• Empi­rical contri­bu­tions on the study of preca­rity in unders­tu­died popu­la­tions (such as margi­na­lised commu­ni­ties in the Global South, refu­gees), unde­rex­plored contexts, and in rela­tion to aspects of intersectionality.
  • Empi­rical, theo­re­tical, and metho­do­lo­gical contri­bu­tions that fore­ground condi­tions of preca­rity and issues of power and posi­tio­na­lity in inter­group rela­tions, and group processes.
  • Studies that examine the inter­con­nec­ted­ness of struc­tural and psycho­lo­gical factors contri­bu­ting to compounded margi­na­li­sa­tions and condi­tions of precarity.
  • Contri­bu­tions that explore the gene­ra­tive and trans­for­ma­tive poten­tials of preca­rity. For instance, social and commu­nity psycho­lo­gical work that seeks to develop tempo­ra­ri­ness and insta­bi­lity as praxis, for example through parti­ci­pa­tory action research, the buil­ding of soli­da­ri­ties across diffe­rences and ‘coim­pli­ca­tion’ (Mohanty, 2003).
  • Articles that offer concep­tual framings and metho­do­lo­gies for the psycho­lo­gical study of preca­rity, drawing upon, and connec­ting with the depth of lite­ra­ture that exists in other disciplines.

In keeping with BJSP guide­lines, we anti­ci­pate that the largest set of contri­bu­tions will be reviews or original reports of empi­rical research. However, since scien­tific methods and theo­ries at best tend to observe preca­rity and at worst reify the preca­rious­ness of parti­cular indi­vi­duals, groups and commu­ni­ties, we welcome contri­bu­tions that apply a broad range of quali­ta­tive (e.g., Parti­ci­pa­tory Action Research) and quan­ti­ta­tive approaches to coun­te­ract and concre­tely address the dynamic expe­riences of indi­vi­duals and commu­ni­ties living in preca­rity. For empi­rical reports, the abstract should include descrip­tions of the sample, metho­do­logy, and primary results. For review articles, the abstract should include a discus­sion of criteria for inclu­sion and primary conclu­sions. Strong submis­sions will extend current theo­re­tical framings of precarity.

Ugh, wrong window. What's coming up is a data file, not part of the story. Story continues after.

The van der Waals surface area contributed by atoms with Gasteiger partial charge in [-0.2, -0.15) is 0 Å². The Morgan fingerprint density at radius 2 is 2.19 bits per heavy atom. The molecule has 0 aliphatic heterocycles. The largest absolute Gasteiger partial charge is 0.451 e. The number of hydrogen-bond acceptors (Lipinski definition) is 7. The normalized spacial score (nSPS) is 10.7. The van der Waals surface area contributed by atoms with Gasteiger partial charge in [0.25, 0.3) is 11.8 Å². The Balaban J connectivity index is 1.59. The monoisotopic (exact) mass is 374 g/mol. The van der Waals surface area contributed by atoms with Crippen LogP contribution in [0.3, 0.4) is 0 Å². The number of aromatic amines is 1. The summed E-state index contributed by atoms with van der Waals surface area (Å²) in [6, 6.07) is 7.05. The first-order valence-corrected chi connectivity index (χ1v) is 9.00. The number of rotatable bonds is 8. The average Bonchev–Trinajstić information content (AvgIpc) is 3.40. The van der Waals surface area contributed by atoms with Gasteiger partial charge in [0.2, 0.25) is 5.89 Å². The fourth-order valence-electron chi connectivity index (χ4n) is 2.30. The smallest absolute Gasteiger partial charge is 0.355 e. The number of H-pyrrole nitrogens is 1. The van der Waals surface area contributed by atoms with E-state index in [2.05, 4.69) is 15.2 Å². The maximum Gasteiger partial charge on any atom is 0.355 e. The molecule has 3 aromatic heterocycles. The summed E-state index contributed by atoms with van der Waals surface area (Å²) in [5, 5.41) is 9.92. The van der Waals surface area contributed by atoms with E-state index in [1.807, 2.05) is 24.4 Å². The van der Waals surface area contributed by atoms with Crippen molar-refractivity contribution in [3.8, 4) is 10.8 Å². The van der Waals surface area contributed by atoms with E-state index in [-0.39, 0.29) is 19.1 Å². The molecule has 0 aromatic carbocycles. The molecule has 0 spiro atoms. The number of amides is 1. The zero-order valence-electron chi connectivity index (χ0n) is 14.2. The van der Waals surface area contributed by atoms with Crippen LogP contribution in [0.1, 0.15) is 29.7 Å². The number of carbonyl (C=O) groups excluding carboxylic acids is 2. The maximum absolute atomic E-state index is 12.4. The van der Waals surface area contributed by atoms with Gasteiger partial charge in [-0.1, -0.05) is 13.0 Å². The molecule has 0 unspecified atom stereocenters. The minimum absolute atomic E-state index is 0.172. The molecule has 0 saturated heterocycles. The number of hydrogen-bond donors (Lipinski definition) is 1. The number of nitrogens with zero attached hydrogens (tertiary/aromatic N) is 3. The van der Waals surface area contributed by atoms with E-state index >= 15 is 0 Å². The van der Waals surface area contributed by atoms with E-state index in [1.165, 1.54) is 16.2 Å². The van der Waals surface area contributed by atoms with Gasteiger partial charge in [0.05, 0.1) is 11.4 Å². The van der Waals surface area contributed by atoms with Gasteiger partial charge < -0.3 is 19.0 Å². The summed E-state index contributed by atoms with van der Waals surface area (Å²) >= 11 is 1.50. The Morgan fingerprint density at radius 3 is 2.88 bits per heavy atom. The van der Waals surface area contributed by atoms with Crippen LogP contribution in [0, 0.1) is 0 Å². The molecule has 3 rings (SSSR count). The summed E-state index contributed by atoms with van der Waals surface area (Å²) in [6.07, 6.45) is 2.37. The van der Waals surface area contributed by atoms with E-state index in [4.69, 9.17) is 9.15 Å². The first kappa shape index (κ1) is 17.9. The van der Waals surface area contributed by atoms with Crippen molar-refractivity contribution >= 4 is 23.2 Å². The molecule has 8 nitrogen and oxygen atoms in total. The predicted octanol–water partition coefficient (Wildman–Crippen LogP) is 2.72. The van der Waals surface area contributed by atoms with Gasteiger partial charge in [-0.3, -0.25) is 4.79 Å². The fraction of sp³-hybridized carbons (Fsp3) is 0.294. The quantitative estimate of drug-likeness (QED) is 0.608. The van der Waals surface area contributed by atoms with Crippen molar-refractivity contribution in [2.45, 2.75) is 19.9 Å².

Please submit full papers by 31st October 2021 through the BJSP submis­sion portal, Edito­rial Manager : https://​www​.edito​rial​ma​nager​.com/​b​j​s​p​/​d​e​f​a​u​l​t.aspx


  • Butler, J. (2009). Perfor­ma­ti­vity, Preca­rity and Sexual Poli­tics. AIBR. Revista de Antro­po­logía Iberoa­me­ri­cana, 4(3).
  • Fine, M. (2015). Toward an epis­te­mo­logy of preca­rity : Critical theory and parti­ci­pa­tory methods in times of wide­ning inequa­lity gaps. Inter­na­tional Society of Critical Health Psycho­logy. 12–15 July 2015. Graham­stown, South Africa.
  • Mahmud, T. (2015). Preca­rious exis­tence and capi­ta­lism : A perma­nent state of excep­tion. South­wes­tern Law Review, 44, 699.
  • Mohanty, C. T. (2003). Femi­nism Without Borders : Deco­lo­ni­zing Theory, Prac­ti­cing Soli­da­rity. UK : Duke Univer­sity Press
  • Roy, S. (2019). Preca­rity, aspi­ra­tion and neoli­beral deve­lop­ment : Women empo­werment workers in West Bengal. Contri­bu­tions to Indian Socio­logy, 53(3), 392–421.
  • Stan­ding, G. (2011) The Preca­riat : The New Dange­rous Class. London : Bloom­sbury Academic.
  • Waite, L. (2009). A place and space for a critical geography of preca­rity?. Geography Compass, 3(1), 412–433.
  • Wool, Z. H., & Living­ston, J. (2017). Colla­teral After­worlds. An Intro­duc­tion. Social Text, 35(1, 130), 1–15.

Refe­rence page